Irish Aran sweaters: not quite as traditional as you might think

I’m having a bit of a run-in with a sweater company over a knitting pattern I bought.

The pattern in question is for a Foley clan Aran jumper. (Chris’s mother was a Foley, and it’s through his Grandma Foley that he’s been able to obtain Irish citizenship.) I expected, rightly or wrongly, a typical knitting pattern that tells you what to do row by row on a stitch by stitch basis in terms of knitting, purling, cabling etc. What I got was one line saying listing in what order to do the elements (moss stitch, blackberry stitch and several sorts of cable) of this particular pattern. And that was it: one line from which to interpolate a whole jumper.

Now, I’ve been knitting for half a century now (yikes) and I’m not a total idiot, but it’s taken me many hours to rewrite the pattern into a usable format. The complexity lies in the fact that the various elements extend over a differing number of rows (respectively 4, 6, 10, and 30 in fact) so it’s not straightforward at all. However, my labour of Hercules has only got me as far as far as row 7. I’m now giving up and am trying to get my money back. Probably in vain, but hey.

I shall instead construct my own clan jumper. “Wait,” you might cry in horror, “you can’t do that!” Actually, I can. All the various clan jumpers that are advertised have been concocted by knitted jumper companies in the last 70 years. So whilst they may use traditional pattern elements (for example trellis, tree of life, blackberry stitch), that’s as far as the tradition goes. Foleys have not been wearing their clan jumper for centuries, only since the pattern was invented for them a couple of generations ago.

Below is a swatch of blackberry stitch.

There’s a scene in ‘Riders of the Sea’ by Irish playwright J M Synge in which a woman identifies the drowned body of her brother by the four dropped stitches in one of his socks. (Obviously Mr S wasn’t a knitter because no knitter worth their salt would fob off something on someone with that many dropped stitches – we have our pride. Besides, that many and the thing would be unravelling…) A bit of inventive marketing spin from knitwear designers elaborated this into a myth that drowned fishermen were identified by the ‘clan stitch’ patterns of their jumpers. For me this conjures up the sad image of relatives picking through a pile of poor drowned Aran island fisherfolk washed up on every tide.

The fishing aspect has historical truth, but only dating back to the late nineteenth century when Irish fishermen started to wear ‘ganseys’, or Guernseys. These jumpers from the Channel Islands, with the distinctive diamond gusset under the arms allowing free movement, go back another century or so and started the trend for fishermen to wear nice warm woollies.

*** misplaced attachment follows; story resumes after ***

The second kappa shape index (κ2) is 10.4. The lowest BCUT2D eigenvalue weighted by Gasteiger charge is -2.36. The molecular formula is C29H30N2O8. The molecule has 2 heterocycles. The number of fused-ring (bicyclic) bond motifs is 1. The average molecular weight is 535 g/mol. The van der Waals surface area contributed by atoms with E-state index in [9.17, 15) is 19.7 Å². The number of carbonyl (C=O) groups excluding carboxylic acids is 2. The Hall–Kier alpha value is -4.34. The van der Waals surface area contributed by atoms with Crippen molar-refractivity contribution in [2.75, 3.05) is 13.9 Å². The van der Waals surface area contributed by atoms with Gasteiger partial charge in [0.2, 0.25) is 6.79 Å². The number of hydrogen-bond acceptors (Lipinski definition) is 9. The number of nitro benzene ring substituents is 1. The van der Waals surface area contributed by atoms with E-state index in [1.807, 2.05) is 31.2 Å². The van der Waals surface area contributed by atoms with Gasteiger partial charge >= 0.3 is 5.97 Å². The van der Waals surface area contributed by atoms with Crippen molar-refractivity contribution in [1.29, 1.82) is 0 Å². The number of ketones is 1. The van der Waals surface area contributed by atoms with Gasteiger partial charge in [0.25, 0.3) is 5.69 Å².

Now enter the Congested Districts Board for Ireland in the 1891. Set up by Arthur Balfour (who was later UK Prime Minister), their goal was to alleviate poverty in poorer parts of rural Ireland, particularly the west and north-west. The aid came in the form of funding for public works, modernising farming methods and sponsoring local factories so they could provide more employment. The Board established a knitwear industry in the Aran islands, where formerly sheep farming and fishing were the only means of making a living. The women took to knitting with a vengeance, stockings (socks) at first and then at some point moving onto jumpers. The earliest Aran sweaters known to go on sale were seen at The Country Shop in Dublin in 1935.

The first Aran sweater knitting patterns, published by the aptly named company Patons, went on sale in the 1940s. Vogue got in on the act in 1956, and since then the warm, intricately-patterned sweaters have gone from strength to strength. Some are still hand-knitted, but many are produced in factories these days.

Whilst they may not be that rich in tradition, the sweaters are rich in symbolism in the form of the stitches they feature. These mainly relate to nature and the sea. Basket stitch, for example, represents a fisherman’s basket and the hope for an abundant catch. Irish moss stitch depicts carrageen moss, a type of seaweed that is edible and also a rich fertiliser. Blackberry stitch symbolises the rich bounty of nature, and the Tree of Life stitch, also known as Trinity stitch, stands for long life and lots of children. These last two stitches are thought to have religious connotations too.

Work will begin imminently on a Dagg clan sweater of my own invention. The Foley clan sweater project may not have worked out but at least it’s inspired this new one, and I’ve dug out a little bit of history too.

Incidentally, Caiti spent time on the Aran island of Innishmore last year. She bought me some lovely authentic Aran island wool, some of which I’m busy knitting socks with at the mo. I’m still making plans for the ball of yarn pictures earlier. So plenty of knitting lined up for me for 2021.